It is possible, some say, that the ending of duty free could stimulate
a greater demand for airport ads. Can it be true, Richard Cook asks
Next year the oldest duty free airport shop in the world, at Shannon in
Ireland, will celebrate its 50th birthday. It might be well advised to
enjoy the anniversary while it can. Eighteen months later, according to
a decision taken by EU finance chiefs back in 1992, the dollars 5
billion European duty-free business will abruptly cease to exist. D-day
for retailers, manufacturers and their advertising agencies is midnight
on 30 June, 1999. After that, duty free will still be available to
passengers heading out of the EU, but not to the estimated half of all
European travellers whose destinations lie within the union.
To get an idea of what this might mean, you have to consider the
numbers. In the UK alone, according to the airport licensee, BAA, which
operates all except Manchester and Luton of the largest UK airports,
every single departing passenger spends an average of pounds 45.74 in
the duty-free shops and at the tax-free outlets that will also be
affected by the ban. A bottle of whisky is sold every six seconds in
duty free in this country.
A million gallons of wine and spirits are sold every year at Heathrow
alone, while a quarter of all film dispensed by Dixons is sold through
its airport stores.
For licensees such as BAA the effects of the proposed ban will be
painful enough. The operator estimates that even with the rebates it has
been offered, the ending of duty free will cost it about dollars 47
million a year. Airline ticket prices, it estimates, would have to
increase by dollars 15 a head to cover this shortfall. But for the
advertisers the picture is even bleaker.
A survey organised by the European newspaper of major spirits and
fragrance brands found them gearing up for the disappearance of up to
half of their market if duty free were abolished.
Most have been quick to join lobbying organisations such as the
International Duty Free Confederation and the European Travel Research
Foundation to press their case to Brussels before the 1999 deadline.
The ETRF is providing ammunition for this lobbying in the shape of
research showing that abolition would mean the loss of up to 100,000
jobs in EU countries, an increase in airport charges of up to 40 per
cent and, consequently, higher air fares.
‘It seems ridiculous to us that this ideology of wanting to do away with
duty free should go ahead if it is simply to cause more job losses and
lead to an increase in travel charges within the EU,’ says Charles
Garside, editor-in-chief of the European, which is campaigning against
‘The French perfume industry, for example, is predicting horrific
effects should the trade be curtailed. At a time when a lot of people
are asking what the EU is doing for them it isn’t the greatest PR in the
world to press ahead with proposals that will lead to job losses and
increased fares. People will effectively have to pay more for air travel
just as something they see as a perk is ended.’
One of the biggest potential hazards to the success of the lobbying
process remains consumer ignorance. Despite the fact that the decision
to abolish duty free within the single market was taken as far back as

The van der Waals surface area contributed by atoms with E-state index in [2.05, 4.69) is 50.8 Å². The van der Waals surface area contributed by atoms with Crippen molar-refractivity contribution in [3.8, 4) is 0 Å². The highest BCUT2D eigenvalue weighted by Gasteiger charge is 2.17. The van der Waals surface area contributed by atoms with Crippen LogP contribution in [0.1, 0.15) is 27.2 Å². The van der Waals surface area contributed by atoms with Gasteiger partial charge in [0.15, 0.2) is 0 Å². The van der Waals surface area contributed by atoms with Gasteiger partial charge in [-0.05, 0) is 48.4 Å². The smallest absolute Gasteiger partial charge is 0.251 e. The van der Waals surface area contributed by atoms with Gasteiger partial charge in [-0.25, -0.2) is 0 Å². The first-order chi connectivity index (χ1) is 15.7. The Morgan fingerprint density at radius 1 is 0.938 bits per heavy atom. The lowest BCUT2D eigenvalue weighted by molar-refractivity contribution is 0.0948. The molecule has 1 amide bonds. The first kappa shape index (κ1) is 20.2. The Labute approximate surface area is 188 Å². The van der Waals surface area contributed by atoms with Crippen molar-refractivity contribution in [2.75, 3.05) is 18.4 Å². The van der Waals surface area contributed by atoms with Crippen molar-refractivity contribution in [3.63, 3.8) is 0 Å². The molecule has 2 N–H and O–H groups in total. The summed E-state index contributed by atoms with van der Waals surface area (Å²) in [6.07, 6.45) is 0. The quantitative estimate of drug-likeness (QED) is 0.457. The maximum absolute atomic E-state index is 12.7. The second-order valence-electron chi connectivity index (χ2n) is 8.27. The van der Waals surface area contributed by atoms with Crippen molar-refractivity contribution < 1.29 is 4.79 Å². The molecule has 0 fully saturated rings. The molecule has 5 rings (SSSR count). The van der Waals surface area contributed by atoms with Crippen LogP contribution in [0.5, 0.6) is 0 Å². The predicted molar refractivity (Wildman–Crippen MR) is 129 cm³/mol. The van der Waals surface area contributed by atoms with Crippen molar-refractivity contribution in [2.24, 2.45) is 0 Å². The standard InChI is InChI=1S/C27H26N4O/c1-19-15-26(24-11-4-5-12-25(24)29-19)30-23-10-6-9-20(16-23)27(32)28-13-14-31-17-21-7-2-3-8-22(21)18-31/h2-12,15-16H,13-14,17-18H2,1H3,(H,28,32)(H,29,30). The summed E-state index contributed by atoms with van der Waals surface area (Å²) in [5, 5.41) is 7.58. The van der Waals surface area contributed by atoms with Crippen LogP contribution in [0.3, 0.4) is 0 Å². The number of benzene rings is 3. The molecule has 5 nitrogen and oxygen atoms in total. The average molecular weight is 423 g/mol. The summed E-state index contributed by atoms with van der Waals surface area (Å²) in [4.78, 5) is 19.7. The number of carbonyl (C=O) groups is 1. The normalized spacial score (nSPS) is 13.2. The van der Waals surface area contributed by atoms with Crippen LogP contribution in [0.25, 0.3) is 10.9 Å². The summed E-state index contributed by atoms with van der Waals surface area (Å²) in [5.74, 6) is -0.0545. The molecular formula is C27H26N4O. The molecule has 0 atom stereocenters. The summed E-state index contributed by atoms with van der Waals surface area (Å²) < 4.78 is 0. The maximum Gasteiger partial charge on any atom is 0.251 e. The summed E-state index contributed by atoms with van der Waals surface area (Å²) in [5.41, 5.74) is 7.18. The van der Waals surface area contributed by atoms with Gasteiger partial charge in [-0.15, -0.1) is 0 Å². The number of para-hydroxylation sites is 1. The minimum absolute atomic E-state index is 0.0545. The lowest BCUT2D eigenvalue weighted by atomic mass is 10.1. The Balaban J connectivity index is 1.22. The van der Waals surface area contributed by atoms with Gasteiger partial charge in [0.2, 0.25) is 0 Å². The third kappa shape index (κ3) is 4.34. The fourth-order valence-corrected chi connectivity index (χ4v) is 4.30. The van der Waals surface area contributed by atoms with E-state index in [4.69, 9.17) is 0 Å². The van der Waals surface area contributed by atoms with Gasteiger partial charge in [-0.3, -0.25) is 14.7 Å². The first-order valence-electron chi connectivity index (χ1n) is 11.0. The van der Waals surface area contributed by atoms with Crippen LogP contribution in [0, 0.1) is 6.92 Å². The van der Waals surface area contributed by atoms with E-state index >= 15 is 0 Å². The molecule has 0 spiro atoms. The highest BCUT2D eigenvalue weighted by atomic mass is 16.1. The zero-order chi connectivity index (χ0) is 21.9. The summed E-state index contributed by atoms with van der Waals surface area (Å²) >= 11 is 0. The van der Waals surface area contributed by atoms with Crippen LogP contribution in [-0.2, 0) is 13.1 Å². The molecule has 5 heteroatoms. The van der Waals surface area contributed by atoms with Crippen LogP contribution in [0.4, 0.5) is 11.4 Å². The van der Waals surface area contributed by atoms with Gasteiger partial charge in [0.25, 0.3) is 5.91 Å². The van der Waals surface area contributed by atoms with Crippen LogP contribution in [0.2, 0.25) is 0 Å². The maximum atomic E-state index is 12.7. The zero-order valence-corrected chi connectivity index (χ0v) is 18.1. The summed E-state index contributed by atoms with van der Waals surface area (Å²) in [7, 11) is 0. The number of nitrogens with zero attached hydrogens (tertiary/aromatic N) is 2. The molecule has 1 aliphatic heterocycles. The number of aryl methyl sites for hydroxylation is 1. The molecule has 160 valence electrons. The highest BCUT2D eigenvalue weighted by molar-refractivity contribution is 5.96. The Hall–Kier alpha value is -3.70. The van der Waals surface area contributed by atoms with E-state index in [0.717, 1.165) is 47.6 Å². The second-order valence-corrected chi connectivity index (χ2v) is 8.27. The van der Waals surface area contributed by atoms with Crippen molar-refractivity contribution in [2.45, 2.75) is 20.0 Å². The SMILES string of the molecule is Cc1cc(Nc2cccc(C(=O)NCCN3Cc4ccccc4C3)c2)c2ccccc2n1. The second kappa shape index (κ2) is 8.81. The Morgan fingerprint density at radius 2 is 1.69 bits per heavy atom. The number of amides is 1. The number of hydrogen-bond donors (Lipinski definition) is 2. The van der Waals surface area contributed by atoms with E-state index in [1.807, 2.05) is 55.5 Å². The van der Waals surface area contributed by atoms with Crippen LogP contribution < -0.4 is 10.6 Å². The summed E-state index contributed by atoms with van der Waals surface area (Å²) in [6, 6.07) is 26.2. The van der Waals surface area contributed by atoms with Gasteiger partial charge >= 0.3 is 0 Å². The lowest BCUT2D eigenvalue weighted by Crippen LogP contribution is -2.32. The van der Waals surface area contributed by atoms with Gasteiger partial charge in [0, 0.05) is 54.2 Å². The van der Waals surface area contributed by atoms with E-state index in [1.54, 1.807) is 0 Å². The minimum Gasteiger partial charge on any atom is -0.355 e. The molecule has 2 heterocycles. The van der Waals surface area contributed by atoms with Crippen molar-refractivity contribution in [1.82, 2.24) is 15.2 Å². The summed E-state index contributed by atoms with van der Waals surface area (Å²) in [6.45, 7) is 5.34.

1992, the message has not yet made it to the consumer, more than half of
whom, according to a survey carried out by the European, are unaware
that any changes to duty free are planned.
For advertisers, their agencies and media buyers, the planned changes
present a rather more uncertain challenge.
‘There is an argument that the ending of duty free may actually
stimulate more demand for airport advertising,’ Guy Cheston, managing
director of the UK’s largest airport contractor, Sky Sites, says. ‘The
point is that brands will have to work far harder to promote themselves
actively, but the fact is that we don’t really know what the effects
Around a quarter of Sky Sites’ revenue is derived from the unholy duty-
free trinity of cigarettes, drink and perfumes and it is this revenue
that would seem to be under the most pressure. The medium will, however,
retain one crucial advantage, certainly for the first two categories
well after 1999. Airside advertising will remain apart from any national
advertising restrictions, which should help to shore up demand in the
immediate aftermath of the duty-free changes. For the non-traditional
airport advertisers it is a question of seeking to target first-time
users of the medium.
‘The airport advertising concessionaires have known for some time about
the impending duty free sales ban in 1999,’ Michael Segrue,
international director at the specialist, Poster Publicity, points out.
‘They have invested considerable time in broadening the advertising
client base to lessen the effect. The cancellation of some long-term
contracts on the airside of the airport will mean that other advertisers
may have the opportunity to buy high-quality advertising at better
Others are less sanguine about the effect of the planned changes.
Garside points out that duty free is a function of habit - once that
habit is removed, the demand may disappear too.
‘I don’t buy the argument that says advertisers can just advertise more
to help nurture demand. Duty free works because it encourages shoppers
to become the holders of goods, not the retailers. People buy things for
future consumption in duty free in a way they don’t in any other retail
environment in the world. And advertising is not going to change that.’
In the meantime, we are left with a frenzied 18 months in which to stock
up on as many cigarettes, bottles of perfume and malt whisky to last us
This article was first published on Campaign